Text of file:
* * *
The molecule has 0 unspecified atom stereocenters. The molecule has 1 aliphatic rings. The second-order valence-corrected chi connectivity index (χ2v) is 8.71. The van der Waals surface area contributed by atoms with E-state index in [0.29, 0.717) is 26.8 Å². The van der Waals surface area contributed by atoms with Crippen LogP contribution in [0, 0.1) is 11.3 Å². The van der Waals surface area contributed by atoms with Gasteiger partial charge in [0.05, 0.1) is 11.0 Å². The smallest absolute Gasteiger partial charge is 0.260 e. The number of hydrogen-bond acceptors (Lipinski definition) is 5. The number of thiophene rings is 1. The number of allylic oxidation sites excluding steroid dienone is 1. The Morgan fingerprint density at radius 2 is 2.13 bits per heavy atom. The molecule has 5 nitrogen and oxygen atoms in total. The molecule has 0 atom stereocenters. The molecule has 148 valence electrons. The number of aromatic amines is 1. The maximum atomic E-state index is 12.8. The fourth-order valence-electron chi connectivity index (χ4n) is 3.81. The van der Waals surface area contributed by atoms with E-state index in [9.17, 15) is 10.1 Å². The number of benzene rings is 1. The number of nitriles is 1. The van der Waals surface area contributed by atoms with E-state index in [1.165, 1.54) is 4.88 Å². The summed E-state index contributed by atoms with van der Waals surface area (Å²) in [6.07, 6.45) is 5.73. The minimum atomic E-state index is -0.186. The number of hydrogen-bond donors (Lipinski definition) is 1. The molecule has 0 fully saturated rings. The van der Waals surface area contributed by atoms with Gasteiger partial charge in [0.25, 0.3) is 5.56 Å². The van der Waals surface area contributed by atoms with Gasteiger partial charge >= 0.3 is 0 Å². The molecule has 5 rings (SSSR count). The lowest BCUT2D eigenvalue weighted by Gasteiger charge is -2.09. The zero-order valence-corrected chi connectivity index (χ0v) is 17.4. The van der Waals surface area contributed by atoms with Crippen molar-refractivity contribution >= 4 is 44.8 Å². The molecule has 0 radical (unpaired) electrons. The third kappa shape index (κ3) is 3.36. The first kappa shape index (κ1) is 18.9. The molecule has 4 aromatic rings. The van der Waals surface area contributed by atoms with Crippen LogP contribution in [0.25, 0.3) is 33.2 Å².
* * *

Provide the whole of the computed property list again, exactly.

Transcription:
The molecule has 0 unspecified atom stereocenters. The molecule has 1 aliphatic rings. The second-order valence-corrected chi connectivity index (χ2v) is 8.71. The van der Waals surface area contributed by atoms with E-state index in [0.29, 0.717) is 26.8 Å². The van der Waals surface area contributed by atoms with Crippen LogP contribution in [0, 0.1) is 11.3 Å². The van der Waals surface area contributed by atoms with Gasteiger partial charge in [0.05, 0.1) is 11.0 Å². The smallest absolute Gasteiger partial charge is 0.260 e. The number of hydrogen-bond acceptors (Lipinski definition) is 5. The number of thiophene rings is 1. The number of allylic oxidation sites excluding steroid dienone is 1. The Morgan fingerprint density at radius 2 is 2.13 bits per heavy atom. The molecule has 5 nitrogen and oxygen atoms in total. The molecule has 0 atom stereocenters. The molecule has 148 valence electrons. The number of aromatic amines is 1. The maximum atomic E-state index is 12.8. The fourth-order valence-electron chi connectivity index (χ4n) is 3.81. The van der Waals surface area contributed by atoms with E-state index in [9.17, 15) is 10.1 Å². The number of benzene rings is 1. The number of nitriles is 1. The van der Waals surface area contributed by atoms with E-state index in [1.165, 1.54) is 4.88 Å². The summed E-state index contributed by atoms with van der Waals surface area (Å²) in [6.07, 6.45) is 5.73. The minimum atomic E-state index is -0.186. The number of hydrogen-bond donors (Lipinski definition) is 1. The molecule has 0 fully saturated rings. The van der Waals surface area contributed by atoms with Gasteiger partial charge in [0.25, 0.3) is 5.56 Å². The van der Waals surface area contributed by atoms with Gasteiger partial charge >= 0.3 is 0 Å². The molecule has 5 rings (SSSR count). The lowest BCUT2D eigenvalue weighted by Gasteiger charge is -2.09. The zero-order valence-corrected chi connectivity index (χ0v) is 17.4. The van der Waals surface area contributed by atoms with Crippen molar-refractivity contribution >= 4 is 44.8 Å². The molecule has 0 radical (unpaired) electrons. The third kappa shape index (κ3) is 3.36. The first kappa shape index (κ1) is 18.9. The molecule has 4 aromatic rings. The van der Waals surface area contributed by atoms with Crippen LogP contribution in [0.25, 0.3) is 33.2 Å².